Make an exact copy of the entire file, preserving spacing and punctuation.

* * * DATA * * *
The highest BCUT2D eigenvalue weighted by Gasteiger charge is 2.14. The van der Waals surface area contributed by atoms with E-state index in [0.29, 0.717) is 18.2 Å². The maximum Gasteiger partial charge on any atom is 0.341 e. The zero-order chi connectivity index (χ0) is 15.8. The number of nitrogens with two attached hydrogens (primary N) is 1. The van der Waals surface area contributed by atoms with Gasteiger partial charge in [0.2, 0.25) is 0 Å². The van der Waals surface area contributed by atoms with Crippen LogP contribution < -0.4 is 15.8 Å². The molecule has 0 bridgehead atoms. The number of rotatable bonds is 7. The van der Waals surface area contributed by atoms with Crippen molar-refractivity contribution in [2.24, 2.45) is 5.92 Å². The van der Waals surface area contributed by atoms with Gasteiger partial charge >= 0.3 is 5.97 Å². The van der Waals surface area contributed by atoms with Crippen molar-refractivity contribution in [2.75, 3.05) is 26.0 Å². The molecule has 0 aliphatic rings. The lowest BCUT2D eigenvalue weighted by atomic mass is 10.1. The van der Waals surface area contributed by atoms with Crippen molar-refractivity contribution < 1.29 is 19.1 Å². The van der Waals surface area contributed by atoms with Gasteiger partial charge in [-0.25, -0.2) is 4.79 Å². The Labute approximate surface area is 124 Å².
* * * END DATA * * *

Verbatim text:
The highest BCUT2D eigenvalue weighted by Gasteiger charge is 2.14. The van der Waals surface area contributed by atoms with E-state index in [0.29, 0.717) is 18.2 Å². The maximum Gasteiger partial charge on any atom is 0.341 e. The zero-order chi connectivity index (χ0) is 15.8. The number of nitrogens with two attached hydrogens (primary N) is 1. The van der Waals surface area contributed by atoms with Gasteiger partial charge in [0.2, 0.25) is 0 Å². The van der Waals surface area contributed by atoms with Crippen LogP contribution < -0.4 is 15.8 Å². The molecule has 0 bridgehead atoms. The number of rotatable bonds is 7. The van der Waals surface area contributed by atoms with Crippen molar-refractivity contribution in [2.24, 2.45) is 5.92 Å². The van der Waals surface area contributed by atoms with Gasteiger partial charge >= 0.3 is 5.97 Å². The van der Waals surface area contributed by atoms with Crippen molar-refractivity contribution in [2.75, 3.05) is 26.0 Å². The molecule has 0 aliphatic rings. The lowest BCUT2D eigenvalue weighted by atomic mass is 10.1. The van der Waals surface area contributed by atoms with Crippen molar-refractivity contribution < 1.29 is 19.1 Å². The van der Waals surface area contributed by atoms with Gasteiger partial charge in [-0.25, -0.2) is 4.79 Å². The Labute approximate surface area is 124 Å².